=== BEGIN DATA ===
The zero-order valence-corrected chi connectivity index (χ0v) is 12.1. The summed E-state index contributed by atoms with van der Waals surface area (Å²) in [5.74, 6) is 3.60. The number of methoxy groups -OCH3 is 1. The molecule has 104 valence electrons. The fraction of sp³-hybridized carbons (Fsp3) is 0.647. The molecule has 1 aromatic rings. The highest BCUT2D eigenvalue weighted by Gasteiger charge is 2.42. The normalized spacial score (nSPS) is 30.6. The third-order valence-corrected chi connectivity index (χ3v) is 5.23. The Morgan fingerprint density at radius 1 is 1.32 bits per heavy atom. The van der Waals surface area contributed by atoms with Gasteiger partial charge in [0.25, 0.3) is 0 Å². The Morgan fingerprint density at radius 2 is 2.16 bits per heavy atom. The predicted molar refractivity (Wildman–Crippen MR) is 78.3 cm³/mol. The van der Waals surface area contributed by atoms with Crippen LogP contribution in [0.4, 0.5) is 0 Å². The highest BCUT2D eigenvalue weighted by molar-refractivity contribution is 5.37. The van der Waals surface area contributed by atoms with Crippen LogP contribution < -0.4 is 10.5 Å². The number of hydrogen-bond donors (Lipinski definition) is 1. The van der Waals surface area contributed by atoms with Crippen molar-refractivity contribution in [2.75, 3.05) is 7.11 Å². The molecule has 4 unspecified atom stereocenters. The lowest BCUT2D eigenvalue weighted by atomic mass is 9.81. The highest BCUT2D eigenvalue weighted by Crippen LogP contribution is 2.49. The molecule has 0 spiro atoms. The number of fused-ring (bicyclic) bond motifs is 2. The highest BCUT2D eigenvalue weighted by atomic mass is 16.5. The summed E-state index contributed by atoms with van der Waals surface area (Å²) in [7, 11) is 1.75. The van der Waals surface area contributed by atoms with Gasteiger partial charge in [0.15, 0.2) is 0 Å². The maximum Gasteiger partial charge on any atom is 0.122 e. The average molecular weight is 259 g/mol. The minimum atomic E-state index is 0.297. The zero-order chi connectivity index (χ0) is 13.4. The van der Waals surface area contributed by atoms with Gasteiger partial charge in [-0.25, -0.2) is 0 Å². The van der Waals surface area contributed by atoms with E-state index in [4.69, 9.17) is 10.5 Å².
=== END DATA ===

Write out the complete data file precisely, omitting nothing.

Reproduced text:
The zero-order valence-corrected chi connectivity index (χ0v) is 12.1. The summed E-state index contributed by atoms with van der Waals surface area (Å²) in [5.74, 6) is 3.60. The number of methoxy groups -OCH3 is 1. The molecule has 104 valence electrons. The fraction of sp³-hybridized carbons (Fsp3) is 0.647. The molecule has 1 aromatic rings. The highest BCUT2D eigenvalue weighted by Gasteiger charge is 2.42. The normalized spacial score (nSPS) is 30.6. The third-order valence-corrected chi connectivity index (χ3v) is 5.23. The Morgan fingerprint density at radius 1 is 1.32 bits per heavy atom. The van der Waals surface area contributed by atoms with Gasteiger partial charge in [0.25, 0.3) is 0 Å². The Morgan fingerprint density at radius 2 is 2.16 bits per heavy atom. The predicted molar refractivity (Wildman–Crippen MR) is 78.3 cm³/mol. The van der Waals surface area contributed by atoms with Crippen LogP contribution in [0.4, 0.5) is 0 Å². The highest BCUT2D eigenvalue weighted by molar-refractivity contribution is 5.37. The van der Waals surface area contributed by atoms with Crippen LogP contribution < -0.4 is 10.5 Å². The number of hydrogen-bond donors (Lipinski definition) is 1. The van der Waals surface area contributed by atoms with Crippen molar-refractivity contribution in [2.75, 3.05) is 7.11 Å². The molecule has 4 unspecified atom stereocenters. The lowest BCUT2D eigenvalue weighted by atomic mass is 9.81. The highest BCUT2D eigenvalue weighted by Crippen LogP contribution is 2.49. The molecule has 0 spiro atoms. The number of fused-ring (bicyclic) bond motifs is 2. The highest BCUT2D eigenvalue weighted by atomic mass is 16.5. The summed E-state index contributed by atoms with van der Waals surface area (Å²) in [7, 11) is 1.75. The van der Waals surface area contributed by atoms with Gasteiger partial charge in [0.15, 0.2) is 0 Å². The maximum Gasteiger partial charge on any atom is 0.122 e. The average molecular weight is 259 g/mol. The minimum atomic E-state index is 0.297. The zero-order chi connectivity index (χ0) is 13.4. The van der Waals surface area contributed by atoms with Gasteiger partial charge in [-0.25, -0.2) is 0 Å². The van der Waals surface area contributed by atoms with E-state index in [4.69, 9.17) is 10.5 Å².